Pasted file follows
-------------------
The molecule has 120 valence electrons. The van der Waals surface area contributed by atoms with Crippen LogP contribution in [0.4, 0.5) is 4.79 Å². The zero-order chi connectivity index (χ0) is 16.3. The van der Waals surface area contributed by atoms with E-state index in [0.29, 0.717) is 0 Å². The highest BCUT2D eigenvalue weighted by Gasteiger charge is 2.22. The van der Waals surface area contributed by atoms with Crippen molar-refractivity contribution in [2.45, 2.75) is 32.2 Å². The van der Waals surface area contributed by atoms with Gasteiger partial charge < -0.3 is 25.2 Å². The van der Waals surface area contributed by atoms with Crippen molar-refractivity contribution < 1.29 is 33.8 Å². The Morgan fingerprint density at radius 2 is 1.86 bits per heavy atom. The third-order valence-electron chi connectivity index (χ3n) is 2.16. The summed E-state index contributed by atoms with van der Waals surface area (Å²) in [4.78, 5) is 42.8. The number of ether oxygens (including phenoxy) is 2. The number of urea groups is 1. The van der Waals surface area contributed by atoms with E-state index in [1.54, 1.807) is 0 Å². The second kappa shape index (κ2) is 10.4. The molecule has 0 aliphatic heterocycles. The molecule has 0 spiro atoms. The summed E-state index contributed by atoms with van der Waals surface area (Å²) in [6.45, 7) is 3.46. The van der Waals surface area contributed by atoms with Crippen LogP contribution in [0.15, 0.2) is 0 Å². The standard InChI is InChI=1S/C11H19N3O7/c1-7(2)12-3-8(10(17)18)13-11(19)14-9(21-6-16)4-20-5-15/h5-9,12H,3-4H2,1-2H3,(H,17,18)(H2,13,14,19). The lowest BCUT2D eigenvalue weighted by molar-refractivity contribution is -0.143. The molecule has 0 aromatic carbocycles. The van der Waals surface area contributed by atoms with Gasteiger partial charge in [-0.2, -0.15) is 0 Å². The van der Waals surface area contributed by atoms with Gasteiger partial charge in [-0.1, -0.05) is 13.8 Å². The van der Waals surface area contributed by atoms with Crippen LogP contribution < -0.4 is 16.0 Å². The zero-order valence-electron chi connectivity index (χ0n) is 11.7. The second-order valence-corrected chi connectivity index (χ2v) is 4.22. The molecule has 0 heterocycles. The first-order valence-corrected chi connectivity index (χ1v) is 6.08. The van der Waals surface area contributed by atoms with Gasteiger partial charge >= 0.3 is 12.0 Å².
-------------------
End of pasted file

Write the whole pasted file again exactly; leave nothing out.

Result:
The molecule has 120 valence electrons. The van der Waals surface area contributed by atoms with Crippen LogP contribution in [0.4, 0.5) is 4.79 Å². The zero-order chi connectivity index (χ0) is 16.3. The van der Waals surface area contributed by atoms with E-state index in [0.29, 0.717) is 0 Å². The highest BCUT2D eigenvalue weighted by Gasteiger charge is 2.22. The van der Waals surface area contributed by atoms with Crippen molar-refractivity contribution in [2.45, 2.75) is 32.2 Å². The van der Waals surface area contributed by atoms with Gasteiger partial charge < -0.3 is 25.2 Å². The van der Waals surface area contributed by atoms with Crippen molar-refractivity contribution < 1.29 is 33.8 Å². The Morgan fingerprint density at radius 2 is 1.86 bits per heavy atom. The third-order valence-electron chi connectivity index (χ3n) is 2.16. The summed E-state index contributed by atoms with van der Waals surface area (Å²) in [4.78, 5) is 42.8. The number of ether oxygens (including phenoxy) is 2. The number of urea groups is 1. The van der Waals surface area contributed by atoms with E-state index in [1.54, 1.807) is 0 Å². The second kappa shape index (κ2) is 10.4. The molecule has 0 aliphatic heterocycles. The molecule has 0 spiro atoms. The summed E-state index contributed by atoms with van der Waals surface area (Å²) in [6.45, 7) is 3.46. The van der Waals surface area contributed by atoms with Crippen LogP contribution in [0.15, 0.2) is 0 Å². The standard InChI is InChI=1S/C11H19N3O7/c1-7(2)12-3-8(10(17)18)13-11(19)14-9(21-6-16)4-20-5-15/h5-9,12H,3-4H2,1-2H3,(H,17,18)(H2,13,14,19). The lowest BCUT2D eigenvalue weighted by molar-refractivity contribution is -0.143. The molecule has 0 aromatic carbocycles. The van der Waals surface area contributed by atoms with Gasteiger partial charge in [-0.2, -0.15) is 0 Å². The van der Waals surface area contributed by atoms with Gasteiger partial charge in [-0.1, -0.05) is 13.8 Å². The van der Waals surface area contributed by atoms with Crippen LogP contribution < -0.4 is 16.0 Å². The zero-order valence-electron chi connectivity index (χ0n) is 11.7. The second-order valence-corrected chi connectivity index (χ2v) is 4.22. The molecule has 0 heterocycles. The first-order valence-corrected chi connectivity index (χ1v) is 6.08. The van der Waals surface area contributed by atoms with Gasteiger partial charge >= 0.3 is 12.0 Å².